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Article
September 1997

Diagnostic Value of Indirect Immunofluorescence on Sodium Chloride-Split Skin in Differential Diagnosis of Subepidermal Autoimmune Bullous Dermatoses

Author Affiliations

From the Department of Dermatology and INSERM U80, Edouard Herriot Hospital (Drs Ghohestani, Nicolas, and Claudy), and the Institute of Protein Biology and Chemistry, CNRS (Dr Rousselle), Claude Bernard University, Lyon, France.

Arch Dermatol. 1997;133(9):1102-1107. doi:10.1001/archderm.1997.03890450048006
Abstract

Objective:  To determine the diagnostic value of indirect immunofluorescence on sodium chloride—split skin (SSS) in differentiating the pemphigoid group of subepidermal autoimmune bullous dermatoses, including bullous pemphigoid (BP), cicatricial pemphigoid, and pemphigoid gestationis, from epidermolysis bullosa acquisita (EBA).

Design:  Serum samples were tested using immunofluorescence on SSS and immunoblot assay on epidermal and dermal extracts, a recombinant protein corresponding to the C-terminal end of the 230-kd BP antigen, and purified laminin-5.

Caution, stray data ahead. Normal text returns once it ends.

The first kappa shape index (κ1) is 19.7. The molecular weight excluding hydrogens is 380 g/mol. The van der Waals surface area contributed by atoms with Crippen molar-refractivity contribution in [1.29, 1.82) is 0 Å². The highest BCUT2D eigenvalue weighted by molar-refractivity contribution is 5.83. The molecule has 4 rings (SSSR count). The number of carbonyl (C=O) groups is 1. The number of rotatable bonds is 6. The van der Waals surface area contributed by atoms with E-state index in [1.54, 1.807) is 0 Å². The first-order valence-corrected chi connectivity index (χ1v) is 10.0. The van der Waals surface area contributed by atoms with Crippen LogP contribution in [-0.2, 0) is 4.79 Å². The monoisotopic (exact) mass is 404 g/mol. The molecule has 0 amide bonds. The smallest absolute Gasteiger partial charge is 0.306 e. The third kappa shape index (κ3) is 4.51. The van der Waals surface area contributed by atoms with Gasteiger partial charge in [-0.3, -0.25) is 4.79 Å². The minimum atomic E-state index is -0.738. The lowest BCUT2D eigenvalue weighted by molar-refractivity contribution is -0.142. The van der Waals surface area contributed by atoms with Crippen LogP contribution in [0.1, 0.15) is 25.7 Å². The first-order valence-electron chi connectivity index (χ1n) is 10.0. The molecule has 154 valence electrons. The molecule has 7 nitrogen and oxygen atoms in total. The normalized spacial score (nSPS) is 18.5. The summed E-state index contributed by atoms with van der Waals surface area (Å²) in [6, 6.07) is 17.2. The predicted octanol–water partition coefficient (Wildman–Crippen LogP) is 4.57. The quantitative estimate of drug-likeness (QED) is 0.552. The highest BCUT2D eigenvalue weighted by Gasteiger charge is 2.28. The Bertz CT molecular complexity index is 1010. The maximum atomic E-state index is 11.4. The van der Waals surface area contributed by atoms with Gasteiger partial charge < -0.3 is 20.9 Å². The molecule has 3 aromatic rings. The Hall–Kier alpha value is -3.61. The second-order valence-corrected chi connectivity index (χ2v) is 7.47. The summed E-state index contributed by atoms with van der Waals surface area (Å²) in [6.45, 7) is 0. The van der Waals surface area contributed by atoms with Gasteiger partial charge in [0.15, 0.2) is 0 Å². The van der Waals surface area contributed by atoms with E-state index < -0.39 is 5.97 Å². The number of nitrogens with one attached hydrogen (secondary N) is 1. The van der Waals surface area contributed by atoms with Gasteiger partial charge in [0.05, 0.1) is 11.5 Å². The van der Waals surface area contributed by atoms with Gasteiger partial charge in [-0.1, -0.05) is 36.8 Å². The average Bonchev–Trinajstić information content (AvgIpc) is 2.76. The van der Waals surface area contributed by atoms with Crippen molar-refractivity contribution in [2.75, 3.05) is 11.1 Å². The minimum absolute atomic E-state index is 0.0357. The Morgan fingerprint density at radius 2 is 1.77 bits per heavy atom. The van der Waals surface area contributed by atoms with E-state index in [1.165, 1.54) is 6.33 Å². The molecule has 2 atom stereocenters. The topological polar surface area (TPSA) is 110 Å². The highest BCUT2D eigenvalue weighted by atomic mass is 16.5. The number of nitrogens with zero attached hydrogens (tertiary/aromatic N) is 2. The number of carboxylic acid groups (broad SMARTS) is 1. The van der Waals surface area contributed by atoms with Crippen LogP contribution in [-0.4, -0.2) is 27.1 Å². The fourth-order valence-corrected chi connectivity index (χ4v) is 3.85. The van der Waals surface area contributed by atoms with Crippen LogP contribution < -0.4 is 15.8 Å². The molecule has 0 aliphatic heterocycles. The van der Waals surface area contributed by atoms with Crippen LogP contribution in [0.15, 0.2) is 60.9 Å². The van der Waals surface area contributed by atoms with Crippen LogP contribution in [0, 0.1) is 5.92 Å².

Setting:  An immunodermatology laboratory.

Patients:  One hundred forty-two serum samples from patients with BP (n=98), cicatricial pemphigoid (n=23), pemphigoid gestationis (n=10), EBA (n=10), and anti— type IV collagen (n=1).

Main Outcome Measures:  Binding sites of serum to the epidermal and/or dermal sides of SSS were correlated with their antigenic specificities.

Results:  Epidermal staining on SSS was highly specific for pemphigoid. Alternatively, a poor correlation was found for the dermal-reacting serum samples and the diagnosis of EBA; of the 19 serum samples with dermal staining on SSS, only 10 reacted with the EBA antigen. The remaining serum samples were from patients with cicatricial pemphigoid having antibodies to the α3 or β3 chains of laminin-5 (n=5) or patients with BP having antibodies to the 180-kd BP antigen (n=2). One sample recognized exclusively a 185-kd dermal antigen corresponding to type IV collagen. One more BP serum sample with dermal staining did not recognize any dermal or epidermal antigen.

Conclusion:  In case of immunofluorescent dermal staining, the precise diagnosis should be confirmed by identification of the involved antigen, since it may reveal antibodies to laminin-5 or type XVII or IV collagen, in addition to the EBA antigen.Arch Dermatol. 1997;133:1102-1107

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